(Reuters) - Warren Buffett’s Berkshire Hathaway (BRKa.N) is bidding on a bankrupt mortgage lender that it may not want, in what some investors and observers view as an effort to make more money on Berkshire’s stake in the company’s bonds.
Berkshire has made two bids for Residential Capital, the bankrupt unit of Ally Financial GKM.N that makes loans and collects payments on them. Both bids were topped by Nationstar Mortgage Holdings (NSM.N), which also makes and services loans. An auction for the unit is due to start this fall.
ResCap’s parent, Ally Financial, was previously known as General Motors Acceptance Corp and was once the auto lending arm of what is now General Motors Co. (GM.N).
ResCap was a major subprime lender that became an albatross for GMAC when losses ballooned during the financial crisis. Ally wants to shed ResCap’s mortgage liabilities as it seeks to repay government bailouts.
Many believe Buffett will buy ResCap if it has to, but would rather drive the price higher for Nationstar. For one thing, Berkshire Hathaway lacks the licenses needed to make mortgage loans. For another, Buffett often shies away from acquiring financial companies outside of the insurance business.
But Berkshire Hathaway has much to gain from pushing Nationstar to bid more. Berkshire owned more than $900 million of ResCap junior secured debt as of June, representing more than 40 percent of the total outstanding for that class.
Going into the bankruptcy, when Nationstar was bidding $2.4 billion, media reports suggested the secured holders could get 93 cents on the dollar. But the more Nationstar pays, the more money Berkshire Hathaway gets.
In fact, with the higher offer from Nationstar, secured bondholders are expected to be paid back in full, according to one person involved in the restructuring. Even unsecured creditors are likely to make some recovery, the person said.
Berkshire has repeatedly declined comment on its intentions for ResCap, and Buffett’s assistant did not return messages for comment on Thursday and Friday.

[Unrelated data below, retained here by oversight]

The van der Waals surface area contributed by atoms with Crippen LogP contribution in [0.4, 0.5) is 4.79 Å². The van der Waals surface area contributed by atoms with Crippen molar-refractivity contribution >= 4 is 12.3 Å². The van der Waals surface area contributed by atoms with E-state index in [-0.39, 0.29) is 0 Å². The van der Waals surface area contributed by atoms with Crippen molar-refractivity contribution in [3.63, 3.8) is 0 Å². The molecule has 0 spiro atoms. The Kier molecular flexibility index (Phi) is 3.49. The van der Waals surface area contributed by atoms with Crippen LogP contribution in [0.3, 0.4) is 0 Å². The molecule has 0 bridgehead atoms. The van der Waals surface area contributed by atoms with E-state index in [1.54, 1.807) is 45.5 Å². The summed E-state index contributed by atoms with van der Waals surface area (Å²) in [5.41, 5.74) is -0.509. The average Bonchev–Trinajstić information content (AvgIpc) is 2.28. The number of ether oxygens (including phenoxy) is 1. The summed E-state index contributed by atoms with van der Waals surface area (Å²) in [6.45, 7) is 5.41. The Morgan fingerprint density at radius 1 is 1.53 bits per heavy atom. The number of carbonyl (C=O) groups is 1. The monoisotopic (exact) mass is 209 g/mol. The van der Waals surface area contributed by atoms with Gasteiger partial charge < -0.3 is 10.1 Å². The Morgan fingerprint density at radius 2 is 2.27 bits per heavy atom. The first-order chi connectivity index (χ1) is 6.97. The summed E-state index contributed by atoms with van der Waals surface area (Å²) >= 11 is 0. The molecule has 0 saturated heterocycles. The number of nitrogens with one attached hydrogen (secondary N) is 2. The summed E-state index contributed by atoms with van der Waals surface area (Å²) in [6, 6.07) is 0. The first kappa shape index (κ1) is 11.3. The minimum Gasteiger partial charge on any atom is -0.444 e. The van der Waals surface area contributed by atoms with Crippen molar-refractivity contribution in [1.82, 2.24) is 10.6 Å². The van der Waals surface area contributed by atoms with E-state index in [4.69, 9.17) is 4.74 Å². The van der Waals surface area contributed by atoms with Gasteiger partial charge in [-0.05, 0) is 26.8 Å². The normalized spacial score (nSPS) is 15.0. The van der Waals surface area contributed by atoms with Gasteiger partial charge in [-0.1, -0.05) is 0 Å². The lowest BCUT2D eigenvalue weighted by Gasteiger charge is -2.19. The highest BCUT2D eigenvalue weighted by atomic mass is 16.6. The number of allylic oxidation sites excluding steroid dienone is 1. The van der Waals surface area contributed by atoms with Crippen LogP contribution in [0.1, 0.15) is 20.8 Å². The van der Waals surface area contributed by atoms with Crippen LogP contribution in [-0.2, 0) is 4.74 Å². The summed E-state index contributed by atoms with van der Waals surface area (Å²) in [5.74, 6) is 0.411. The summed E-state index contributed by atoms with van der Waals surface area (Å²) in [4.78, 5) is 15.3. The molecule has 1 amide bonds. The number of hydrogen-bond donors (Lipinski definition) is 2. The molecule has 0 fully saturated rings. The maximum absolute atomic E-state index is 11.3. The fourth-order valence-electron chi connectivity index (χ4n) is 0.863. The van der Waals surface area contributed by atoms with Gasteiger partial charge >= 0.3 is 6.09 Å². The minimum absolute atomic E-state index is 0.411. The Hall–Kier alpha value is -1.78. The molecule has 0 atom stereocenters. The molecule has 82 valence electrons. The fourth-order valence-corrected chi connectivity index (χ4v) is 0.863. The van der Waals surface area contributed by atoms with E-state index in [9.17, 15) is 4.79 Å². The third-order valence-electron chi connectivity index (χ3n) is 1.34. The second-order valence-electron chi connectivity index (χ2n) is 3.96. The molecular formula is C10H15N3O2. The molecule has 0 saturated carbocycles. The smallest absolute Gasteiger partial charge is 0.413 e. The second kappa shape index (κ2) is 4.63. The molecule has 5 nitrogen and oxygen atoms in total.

To outsiders, Buffett’s strategy makes perfect sense.
“The worst-case scenario is he owns it and he’ll just hold onto it,” said Michael Yoshikami, chief executive of Destination Wealth Management, an asset manager in California that has more than $12 million in Berkshire Hathaway stock.
“The best-case scenario is he extracts a higher bid and that helps him on the debt side,” Yoshikami said. “I think it’s one of his brighter moves.”
Buffett still likes a good deal, and he invested in financial companies like Bank of America Corp (BAC.N) and Goldman Sachs Group (GS.N) when there was money to be made. He is also separately bidding on a loan portfolio that ResCap is selling and is the lead bidder for that asset.
But the licensing hurdle is big. In a court filing in June, a banker advising ResCap said one of the advantages of the Nationstar offer was its support from Fannie Mae FNMA.OB and Freddie Mac FMCC.OB, the government-controlled housing finance providers that own the majority of the loans serviced by ResCap, and that it holds the state licenses needed to run the new assets.
Berkshire executive Ted Weschler, in a June court hearing, conceded the company did not have the housing agency support or state licenses lined up, but said, “We’ll do our absolute best to get those approvals.”
Many of the court filings have been made by Weschler, an investment manager who joined Berkshire this year to help Buffett run its portfolio.
Both Nationstar and ResCap declined to comment.
ResCap is now selling the loan portfolio and the servicing business as separate entities, though the sale processes are running at the same time.
Bids for both the loans and the servicing platform are due on October 19, and an auction is set for October 23. A bankruptcy court hearing at which the judge would then rule on the sales is set for November 5.
Berkshire is the designated initial bidder for the loan unit with an offer of $1.44 billion. The investment fund Lone Star said in June it was also interested in that unit.
ResCap filed for bankruptcy in May, with more than $5 billion of liabilities and $15 billion of assets.
The case is In re: Residential Capital, U.S. Bankruptcy Court, Southern District of New York, No. 12-12020.
Additional reporting by Rick Rothacker in Charlotte, North Carolina; Editing by Edward Tobin and Leslie Adler